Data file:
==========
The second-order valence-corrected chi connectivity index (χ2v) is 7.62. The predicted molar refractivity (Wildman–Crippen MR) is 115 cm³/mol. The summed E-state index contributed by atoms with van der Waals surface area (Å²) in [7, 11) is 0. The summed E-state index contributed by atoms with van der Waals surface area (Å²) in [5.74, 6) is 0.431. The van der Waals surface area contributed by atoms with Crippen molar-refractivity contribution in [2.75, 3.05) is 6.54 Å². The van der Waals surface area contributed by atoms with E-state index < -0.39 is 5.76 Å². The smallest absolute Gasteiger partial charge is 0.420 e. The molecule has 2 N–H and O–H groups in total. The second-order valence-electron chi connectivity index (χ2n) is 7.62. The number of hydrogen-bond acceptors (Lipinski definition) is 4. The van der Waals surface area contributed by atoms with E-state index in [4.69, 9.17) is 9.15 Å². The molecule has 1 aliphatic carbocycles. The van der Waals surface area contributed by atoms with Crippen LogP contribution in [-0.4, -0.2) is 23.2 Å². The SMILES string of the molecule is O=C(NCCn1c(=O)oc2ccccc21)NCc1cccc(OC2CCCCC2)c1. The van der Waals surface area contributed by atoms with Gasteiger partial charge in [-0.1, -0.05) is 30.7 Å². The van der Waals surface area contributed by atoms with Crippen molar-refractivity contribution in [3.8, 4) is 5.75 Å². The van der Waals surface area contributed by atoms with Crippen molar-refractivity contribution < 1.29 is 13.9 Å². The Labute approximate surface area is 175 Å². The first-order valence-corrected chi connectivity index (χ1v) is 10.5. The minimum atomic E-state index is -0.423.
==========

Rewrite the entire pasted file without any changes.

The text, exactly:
The second-order valence-corrected chi connectivity index (χ2v) is 7.62. The predicted molar refractivity (Wildman–Crippen MR) is 115 cm³/mol. The summed E-state index contributed by atoms with van der Waals surface area (Å²) in [7, 11) is 0. The summed E-state index contributed by atoms with van der Waals surface area (Å²) in [5.74, 6) is 0.431. The van der Waals surface area contributed by atoms with Crippen molar-refractivity contribution in [2.75, 3.05) is 6.54 Å². The van der Waals surface area contributed by atoms with E-state index < -0.39 is 5.76 Å². The smallest absolute Gasteiger partial charge is 0.420 e. The molecule has 2 N–H and O–H groups in total. The second-order valence-electron chi connectivity index (χ2n) is 7.62. The number of hydrogen-bond acceptors (Lipinski definition) is 4. The van der Waals surface area contributed by atoms with E-state index in [4.69, 9.17) is 9.15 Å². The molecule has 1 aliphatic carbocycles. The van der Waals surface area contributed by atoms with Crippen LogP contribution in [-0.4, -0.2) is 23.2 Å². The SMILES string of the molecule is O=C(NCCn1c(=O)oc2ccccc21)NCc1cccc(OC2CCCCC2)c1. The van der Waals surface area contributed by atoms with Gasteiger partial charge in [-0.1, -0.05) is 30.7 Å². The van der Waals surface area contributed by atoms with Crippen molar-refractivity contribution in [3.8, 4) is 5.75 Å². The van der Waals surface area contributed by atoms with Crippen molar-refractivity contribution < 1.29 is 13.9 Å². The Labute approximate surface area is 175 Å². The first-order valence-corrected chi connectivity index (χ1v) is 10.5. The minimum atomic E-state index is -0.423.